of the vacuum $\epsilon_0$, the particle mass $m$ and the charge
$e$.
\newpar
Additionally to (\ref{dm0}), we impose the \emph{Lorentz gauge condition}
\begin{equation}
\frac{1}{c} \partial _s V(s,y) + \diverg A(s,y)=0,
\end{equation}
for the initial potentials $V(0,y)$ and $A(0,y)$. The gauge is henceforth conserved during the time-evolution.
It ensures that the corresponding \emph{electromagnetic fields} $E$, $B$ are uniquely determined by
\begin{equation}
E(s,y):=- \frac{1}{c} \partial _s A(s,y)-\nabla V(s,y), \quad B(s,y):=\curl A(s,y).
\end{equation}
The MD equations are the underlying field equations of relativistic \emph{quantum electro-dynamics}, \cf \cite{Sc},
where one considers the system within the formalism of \emph{second quantization}. Nevertheless,
in order to obtain a deeper understanding for the interaction of matter and radiation, there is a growing
interest in the MD system also for classical fields, since one can expect at least qualitative results, \cf \cite{EsSe}.
\newpar
From the mathematical point of view, the strongly nonlinear MD system poses a hard problem in the study of PDE's
arising from quantum physics. Well posedness and existence of solutions on all of $\mathbb R^3_y$
but only locally in time, has been proved almost forty years ago in \cite{Gro}. On the other hand,
only partial results (\ie for small initial data)
have been obtained in the quest of global-in-time solutions, \cite{Ch}, \cite{G}, \cite{FST}, let alone
the study of other qualitative features of this system.
\newpar
In this paper, we shall analyze the MD system in a \emph{semiclassical} regime. To do so, we
first rewrite the equations such that there remains only one (positive) \emph{dimensionless} parameter
\begin{equation}
\delta = \frac{\hbar c \varepsilon_0 } {e^{2}},
\end{equation}
which is obtained by replacing $y \rightarrow y / \bar y$, $s
\rightarrow s / \bar s$ and $\Psi(s,y) \rightarrow \bar y ^{-3/2}
\Psi(s/ \bar s,y/ \bar y) $, in order to maintain the
normalization condition (\ref{nor}), with
\begin{equation}
c \bar s = \bar y \ \mbox{ and } \ \bar y= \frac{e^2}{mc^2 \varepsilon_0}.
\end{equation}
Here, we also replaced both, the external and the self-consistent potentials, by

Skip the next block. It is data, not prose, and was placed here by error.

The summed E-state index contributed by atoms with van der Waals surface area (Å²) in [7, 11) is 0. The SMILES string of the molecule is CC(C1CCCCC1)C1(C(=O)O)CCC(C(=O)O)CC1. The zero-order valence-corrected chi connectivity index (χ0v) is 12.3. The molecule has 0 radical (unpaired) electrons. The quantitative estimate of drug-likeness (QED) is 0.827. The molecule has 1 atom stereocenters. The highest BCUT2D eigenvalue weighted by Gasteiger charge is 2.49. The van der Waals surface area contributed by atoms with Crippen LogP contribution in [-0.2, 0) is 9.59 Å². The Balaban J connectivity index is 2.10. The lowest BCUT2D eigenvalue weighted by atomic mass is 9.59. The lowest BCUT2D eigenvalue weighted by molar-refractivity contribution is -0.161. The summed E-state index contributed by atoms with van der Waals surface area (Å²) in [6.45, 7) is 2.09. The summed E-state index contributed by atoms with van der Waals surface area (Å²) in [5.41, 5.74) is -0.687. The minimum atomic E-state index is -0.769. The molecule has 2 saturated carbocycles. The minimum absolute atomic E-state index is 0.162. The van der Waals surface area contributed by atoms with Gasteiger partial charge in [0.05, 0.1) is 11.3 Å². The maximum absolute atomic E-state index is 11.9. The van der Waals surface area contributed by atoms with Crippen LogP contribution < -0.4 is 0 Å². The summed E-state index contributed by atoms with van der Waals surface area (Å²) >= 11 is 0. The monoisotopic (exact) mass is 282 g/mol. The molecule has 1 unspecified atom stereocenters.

$A^{(ext)}(s,y) \rightarrow \lambda A^{(ext)} (s/ \bar s,y/ \bar y)$ and
$V^{(ext)}(s,y) \rightarrow \kappa V^{(ext)} (s/ \bar s,y/ \bar y)$, with $\kappa = c\lambda$ and $\lambda = mc/e$.
We assume for the following that $A^{ext}, V^{ext}$ are of $O(1)$ in these units.
In summary, we obtain the MD system in dimensionless form:
\begin{equation}\label{dmd}
\left \{
\begin{split}
& i \delta \partial_ s \Psi = \sum_{k=1}^3 \alpha^k (-i \delta \partial_k - (A_k+A_k^{ext}))\Psi + (V+V^{ext})\Psi
+ \beta \Psi ,\\
& \ \Box V = \rho,
\quad \Box A = j,
\end{split}
\right.
\end{equation}
where from now on $\Box:=\partial ^2_s-\Delta$. In (\ref{dmd}), $s,y$ represent the \emph{microscopic}
time and length scales.
Note that in general, $\delta$ can not be considered as a \emph{small} parameter, for example $\delta \approx 13$,
in the case of electrons. Hence, semiclassical asymptotics in $\delta$,
\ie on (\ref{dmd}) directly, only make sense for highly charged and consequently heavy particles.
\newpar
Therefore, we need to rescale the system (\ref{dmd}) such that the
time-evolution can be considered semiclassical, independent of
the precise physical properties of the particles. We can suppose
that the given external electromagnetic potentials are slowly
varying w.r.t to the microscopic scales, \ie $V^{ext}=V^{ext} (s
\varepsilon / \delta , y \varepsilon / \delta )$ and likewise
$A^{ext}=A^{ext}(s \varepsilon / \delta , y \varepsilon / \delta
)$, where from now on $\varepsilon$ denotes the small
\emph{semiclassical parameter}. Here, the $\delta$ is included in
the scaling in order to eliminate it from the resulting equation.
Hence, observing the evolution on macroscopic scales we are lead
to:
\begin{equation}
y = \frac{\delta }{\varepsilon} \, x, \quad s = \frac{\delta }{\varepsilon}\, t.
\end{equation}
Moreover, we want that the coefficients of all nonlinearities to be $O(1)$, \ie they should \emph{not} carry a positive
power of $\varepsilon$.